What paint do you recommend over Alumetron for painting my T Top?
E. Greg Gilbert asked:
Thank you for the information on the Alumetron process for painting my aluminum T Top, that I will follow. The pitting on the rails is minimal but the whitish oxidation is noticeable. I will send before, during, and after pictures. Will be starting on the project beginning of November.
Also, Can you recommend a paint? Looking at white, flat or glossy, and most suggest a two part type.
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I look forward to seeing pictures of your progress.
By using Alumetron as the first layer (4 thin coats) It’s providing the actual protection of the aluminum. It bonds chemically to the aluminum and that’s why it’s so durable. Other coatings, even the 2 part systems are prone to cracking, peeling and delamination. That’s why most people stop at the clear coat, providing that they get the aluminum appearance restored to the mill finish or over etched to look like anodized aluminum. Beyond the first protective coats of Alumetron, everything else is cosmetic.
In your case, you’re after a white painted appearance. The paint type that I would recommend is a water based acrylic. It will be most compatible with the Alumetron.. The number of coats that you apply will be dependent on the viscosity of the paint and the application. Remember, all that you want is a color coat, and thinner is better. One coat is better than two, two better than three etc. Thinner coats will give the part more flexibility and durability. You may require more coats to get an even color, depending if you spray or brush.
Alumetron is very thin while the paint, containing pigments and fillers, is far more viscous and will give you a higher build so just use enough to give you the color. Water based acrylic paints are not all that durable, that’s why the Alumetron overcoat is recommended. It will give you the added durability. Also, Alumetron requires a wipe on application, whereas you may get a smoother finish from the paint by spraying. Just be careful as spraying typically results in a thicker coat. A lot will depend on your skill level. It’s difficult to screw up the Alumetron finish, unless you overwork it or try to apply it to a contaminated surface. Applying the paint is a little trickier.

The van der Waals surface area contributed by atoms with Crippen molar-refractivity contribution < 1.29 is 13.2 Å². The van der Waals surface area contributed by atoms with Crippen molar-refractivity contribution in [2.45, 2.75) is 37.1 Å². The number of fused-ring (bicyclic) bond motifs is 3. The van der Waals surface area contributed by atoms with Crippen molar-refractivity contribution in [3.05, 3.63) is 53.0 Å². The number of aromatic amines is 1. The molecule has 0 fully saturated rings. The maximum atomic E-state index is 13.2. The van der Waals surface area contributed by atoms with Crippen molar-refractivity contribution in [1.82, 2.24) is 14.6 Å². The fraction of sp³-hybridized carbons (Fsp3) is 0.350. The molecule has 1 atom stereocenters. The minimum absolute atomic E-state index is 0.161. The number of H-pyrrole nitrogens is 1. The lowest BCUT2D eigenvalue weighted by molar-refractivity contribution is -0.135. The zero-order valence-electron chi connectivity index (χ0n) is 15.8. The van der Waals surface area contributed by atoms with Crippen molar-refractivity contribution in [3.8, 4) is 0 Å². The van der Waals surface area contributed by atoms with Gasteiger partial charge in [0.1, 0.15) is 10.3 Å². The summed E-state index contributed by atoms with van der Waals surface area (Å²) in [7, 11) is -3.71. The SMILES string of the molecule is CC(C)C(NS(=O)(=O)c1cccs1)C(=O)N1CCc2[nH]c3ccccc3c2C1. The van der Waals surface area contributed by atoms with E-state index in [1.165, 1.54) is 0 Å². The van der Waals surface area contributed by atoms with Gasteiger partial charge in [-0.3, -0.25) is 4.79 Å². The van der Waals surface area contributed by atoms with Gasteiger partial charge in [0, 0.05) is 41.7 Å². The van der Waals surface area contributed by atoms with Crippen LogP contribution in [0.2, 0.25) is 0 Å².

The other important thing to remember is that you’re dealing with water based systems, which have a lot of advantages and are more environment friendly. The down side is that they take longer to cure. You need to allow enough time for the water (used as the solvent) to completely evaporate in order for the coating to polymerize and cure. With Alumetron this is a minimum of 96 hours or 4 days but can be longer depending on the ambient temperature and humidity. If it’s cool or damp allow more time.
The reason that others are recommending a 2 part system is that they are thinking about the older epoxy or polyester solvent based systems, in which case the addition of the cross linking chemical just prior to application causes a chemical reaction which can be more durable and give a faster reaction and curing time than a simple air borne cure. The better systems are quite toxic and can only be applied by certified professionals. Also these systems require etching, chromate primers and in some cases heat or baking. Much more expensive, involved and harmful to the environment. Even so, these coating are prone to peeling, blistering and delamination as they do not form a bond with the aluminum, but just sit on top of the surface. Epoxies are very durable but are sensitive to UV degradation and must be protected by paint or at least be pigmented and they’re harder and more brittle therefore subject to cracking, especially to substrates that flex such as on boats.
It’s quite difficult to get anything to bond to aluminum, that’s why Alumetron is so unique. It creates a chemical bond, so even if you get a scratch or breach in the coating, the damage remains localized and can be retouched instead of the coating lifting and peeling. Alumetron is even suitable for underwater applications, whereas other coatings have limitations.
If you’re in salt water or require more durability, such as where people will be grabbing or holding on with their hands, you can overcoat these areas with VS721, low surface energy coating. Salt can’t stick to the VS721 so clean up is much easier. Just rinse clean with water. No washing with salt remover required. VS721 will also give you much more durability in high traffic areas and reduce buildup of skin oils and grime.
Thanks for your question,
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